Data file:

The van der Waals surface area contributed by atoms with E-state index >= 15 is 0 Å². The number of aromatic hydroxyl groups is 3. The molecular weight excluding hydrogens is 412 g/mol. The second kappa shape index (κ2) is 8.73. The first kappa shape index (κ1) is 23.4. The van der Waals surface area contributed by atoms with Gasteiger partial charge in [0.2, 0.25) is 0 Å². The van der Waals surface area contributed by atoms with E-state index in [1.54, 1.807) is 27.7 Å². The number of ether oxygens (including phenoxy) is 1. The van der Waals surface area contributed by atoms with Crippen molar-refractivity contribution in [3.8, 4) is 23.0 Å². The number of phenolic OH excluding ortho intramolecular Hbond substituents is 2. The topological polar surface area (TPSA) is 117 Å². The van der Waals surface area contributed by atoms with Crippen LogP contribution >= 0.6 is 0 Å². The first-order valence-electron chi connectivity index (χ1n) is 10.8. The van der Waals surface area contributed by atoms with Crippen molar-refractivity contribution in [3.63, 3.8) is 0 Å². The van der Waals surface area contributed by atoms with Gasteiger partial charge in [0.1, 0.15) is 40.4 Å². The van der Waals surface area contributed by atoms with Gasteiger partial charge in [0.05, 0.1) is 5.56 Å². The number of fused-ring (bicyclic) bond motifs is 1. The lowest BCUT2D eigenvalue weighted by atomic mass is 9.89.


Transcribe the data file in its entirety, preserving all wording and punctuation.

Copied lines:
The van der Waals surface area contributed by atoms with E-state index >= 15 is 0 Å². The number of aromatic hydroxyl groups is 3. The molecular weight excluding hydrogens is 412 g/mol. The second kappa shape index (κ2) is 8.73. The first kappa shape index (κ1) is 23.4. The van der Waals surface area contributed by atoms with Gasteiger partial charge in [0.2, 0.25) is 0 Å². The van der Waals surface area contributed by atoms with E-state index in [1.54, 1.807) is 27.7 Å². The number of ether oxygens (including phenoxy) is 1. The van der Waals surface area contributed by atoms with Crippen molar-refractivity contribution in [3.8, 4) is 23.0 Å². The number of phenolic OH excluding ortho intramolecular Hbond substituents is 2. The topological polar surface area (TPSA) is 117 Å². The van der Waals surface area contributed by atoms with Crippen LogP contribution >= 0.6 is 0 Å². The first-order valence-electron chi connectivity index (χ1n) is 10.8. The van der Waals surface area contributed by atoms with Crippen molar-refractivity contribution in [3.63, 3.8) is 0 Å². The van der Waals surface area contributed by atoms with Gasteiger partial charge in [0.1, 0.15) is 40.4 Å². The van der Waals surface area contributed by atoms with Gasteiger partial charge in [0.05, 0.1) is 5.56 Å². The number of fused-ring (bicyclic) bond motifs is 1. The lowest BCUT2D eigenvalue weighted by atomic mass is 9.89.